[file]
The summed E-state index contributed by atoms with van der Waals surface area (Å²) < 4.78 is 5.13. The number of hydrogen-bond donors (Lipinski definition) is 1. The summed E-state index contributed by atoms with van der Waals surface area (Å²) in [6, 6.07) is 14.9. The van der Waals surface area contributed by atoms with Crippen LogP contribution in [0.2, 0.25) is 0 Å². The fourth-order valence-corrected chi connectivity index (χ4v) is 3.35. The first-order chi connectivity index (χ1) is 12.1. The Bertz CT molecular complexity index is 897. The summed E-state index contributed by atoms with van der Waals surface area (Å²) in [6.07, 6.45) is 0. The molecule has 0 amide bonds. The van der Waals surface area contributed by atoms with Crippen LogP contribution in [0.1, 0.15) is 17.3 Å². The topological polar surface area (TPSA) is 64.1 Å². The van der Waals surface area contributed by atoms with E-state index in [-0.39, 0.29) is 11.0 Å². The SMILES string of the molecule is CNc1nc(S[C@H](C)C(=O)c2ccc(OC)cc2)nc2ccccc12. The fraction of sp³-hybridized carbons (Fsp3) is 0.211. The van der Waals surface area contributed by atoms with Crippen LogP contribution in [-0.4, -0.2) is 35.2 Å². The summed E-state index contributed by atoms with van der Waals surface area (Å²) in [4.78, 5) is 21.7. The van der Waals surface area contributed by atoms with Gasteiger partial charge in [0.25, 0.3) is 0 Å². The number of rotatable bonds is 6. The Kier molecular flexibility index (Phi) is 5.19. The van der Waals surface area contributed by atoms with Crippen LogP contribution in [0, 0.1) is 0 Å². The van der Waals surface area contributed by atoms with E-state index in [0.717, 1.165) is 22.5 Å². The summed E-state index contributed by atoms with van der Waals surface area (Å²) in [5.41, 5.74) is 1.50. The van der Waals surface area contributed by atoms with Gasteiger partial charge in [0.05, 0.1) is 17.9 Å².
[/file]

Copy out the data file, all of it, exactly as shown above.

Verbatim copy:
The summed E-state index contributed by atoms with van der Waals surface area (Å²) < 4.78 is 5.13. The number of hydrogen-bond donors (Lipinski definition) is 1. The summed E-state index contributed by atoms with van der Waals surface area (Å²) in [6, 6.07) is 14.9. The van der Waals surface area contributed by atoms with Crippen LogP contribution in [0.2, 0.25) is 0 Å². The fourth-order valence-corrected chi connectivity index (χ4v) is 3.35. The first-order chi connectivity index (χ1) is 12.1. The Bertz CT molecular complexity index is 897. The summed E-state index contributed by atoms with van der Waals surface area (Å²) in [6.07, 6.45) is 0. The molecule has 0 amide bonds. The van der Waals surface area contributed by atoms with Crippen LogP contribution in [0.1, 0.15) is 17.3 Å². The topological polar surface area (TPSA) is 64.1 Å². The van der Waals surface area contributed by atoms with E-state index in [-0.39, 0.29) is 11.0 Å². The SMILES string of the molecule is CNc1nc(S[C@H](C)C(=O)c2ccc(OC)cc2)nc2ccccc12. The fraction of sp³-hybridized carbons (Fsp3) is 0.211. The van der Waals surface area contributed by atoms with Crippen LogP contribution in [-0.4, -0.2) is 35.2 Å². The summed E-state index contributed by atoms with van der Waals surface area (Å²) in [4.78, 5) is 21.7. The van der Waals surface area contributed by atoms with Gasteiger partial charge in [0.25, 0.3) is 0 Å². The number of rotatable bonds is 6. The Kier molecular flexibility index (Phi) is 5.19. The van der Waals surface area contributed by atoms with Crippen LogP contribution in [0, 0.1) is 0 Å². The van der Waals surface area contributed by atoms with E-state index in [0.717, 1.165) is 22.5 Å². The summed E-state index contributed by atoms with van der Waals surface area (Å²) in [5.41, 5.74) is 1.50. The van der Waals surface area contributed by atoms with Gasteiger partial charge in [0.05, 0.1) is 17.9 Å².